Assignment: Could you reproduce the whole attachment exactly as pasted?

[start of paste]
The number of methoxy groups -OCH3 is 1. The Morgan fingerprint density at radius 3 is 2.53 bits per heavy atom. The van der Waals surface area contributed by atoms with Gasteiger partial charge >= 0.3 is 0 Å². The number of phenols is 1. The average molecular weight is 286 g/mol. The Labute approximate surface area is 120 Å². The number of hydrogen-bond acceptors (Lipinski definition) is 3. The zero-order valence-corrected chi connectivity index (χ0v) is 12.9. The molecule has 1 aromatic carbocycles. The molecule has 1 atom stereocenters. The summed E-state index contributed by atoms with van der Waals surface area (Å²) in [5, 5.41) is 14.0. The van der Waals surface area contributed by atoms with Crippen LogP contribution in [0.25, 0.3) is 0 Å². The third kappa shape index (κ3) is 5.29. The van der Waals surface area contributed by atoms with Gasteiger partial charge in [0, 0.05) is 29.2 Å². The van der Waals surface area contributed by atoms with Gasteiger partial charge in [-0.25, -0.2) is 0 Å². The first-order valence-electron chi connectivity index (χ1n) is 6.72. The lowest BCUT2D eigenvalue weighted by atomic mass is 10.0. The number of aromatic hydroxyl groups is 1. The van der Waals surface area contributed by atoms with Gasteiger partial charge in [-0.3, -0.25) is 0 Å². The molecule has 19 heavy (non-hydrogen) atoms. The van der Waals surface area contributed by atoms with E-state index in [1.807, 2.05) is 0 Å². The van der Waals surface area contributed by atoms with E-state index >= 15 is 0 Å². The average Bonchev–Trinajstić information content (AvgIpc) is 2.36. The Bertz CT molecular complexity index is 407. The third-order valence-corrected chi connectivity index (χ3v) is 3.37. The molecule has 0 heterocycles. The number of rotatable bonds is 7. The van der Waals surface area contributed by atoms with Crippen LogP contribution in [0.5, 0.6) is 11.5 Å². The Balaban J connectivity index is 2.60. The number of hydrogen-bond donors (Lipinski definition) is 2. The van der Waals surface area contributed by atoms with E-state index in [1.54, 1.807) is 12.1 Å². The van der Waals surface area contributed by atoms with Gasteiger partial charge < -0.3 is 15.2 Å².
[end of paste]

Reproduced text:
The number of methoxy groups -OCH3 is 1. The Morgan fingerprint density at radius 3 is 2.53 bits per heavy atom. The van der Waals surface area contributed by atoms with Gasteiger partial charge >= 0.3 is 0 Å². The number of phenols is 1. The average molecular weight is 286 g/mol. The Labute approximate surface area is 120 Å². The number of hydrogen-bond acceptors (Lipinski definition) is 3. The zero-order valence-corrected chi connectivity index (χ0v) is 12.9. The molecule has 1 aromatic carbocycles. The molecule has 1 atom stereocenters. The summed E-state index contributed by atoms with van der Waals surface area (Å²) in [5, 5.41) is 14.0. The van der Waals surface area contributed by atoms with Crippen LogP contribution in [0.25, 0.3) is 0 Å². The third kappa shape index (κ3) is 5.29. The van der Waals surface area contributed by atoms with Gasteiger partial charge in [0, 0.05) is 29.2 Å². The van der Waals surface area contributed by atoms with Gasteiger partial charge in [-0.25, -0.2) is 0 Å². The first-order valence-electron chi connectivity index (χ1n) is 6.72. The lowest BCUT2D eigenvalue weighted by atomic mass is 10.0. The number of aromatic hydroxyl groups is 1. The van der Waals surface area contributed by atoms with Gasteiger partial charge in [-0.3, -0.25) is 0 Å². The molecule has 19 heavy (non-hydrogen) atoms. The van der Waals surface area contributed by atoms with E-state index in [1.807, 2.05) is 0 Å². The van der Waals surface area contributed by atoms with E-state index >= 15 is 0 Å². The average Bonchev–Trinajstić information content (AvgIpc) is 2.36. The Bertz CT molecular complexity index is 407. The third-order valence-corrected chi connectivity index (χ3v) is 3.37. The molecule has 0 heterocycles. The number of rotatable bonds is 7. The van der Waals surface area contributed by atoms with Crippen LogP contribution in [0.5, 0.6) is 11.5 Å². The Balaban J connectivity index is 2.60. The number of hydrogen-bond donors (Lipinski definition) is 2. The van der Waals surface area contributed by atoms with E-state index in [1.54, 1.807) is 12.1 Å². The van der Waals surface area contributed by atoms with Gasteiger partial charge < -0.3 is 15.2 Å².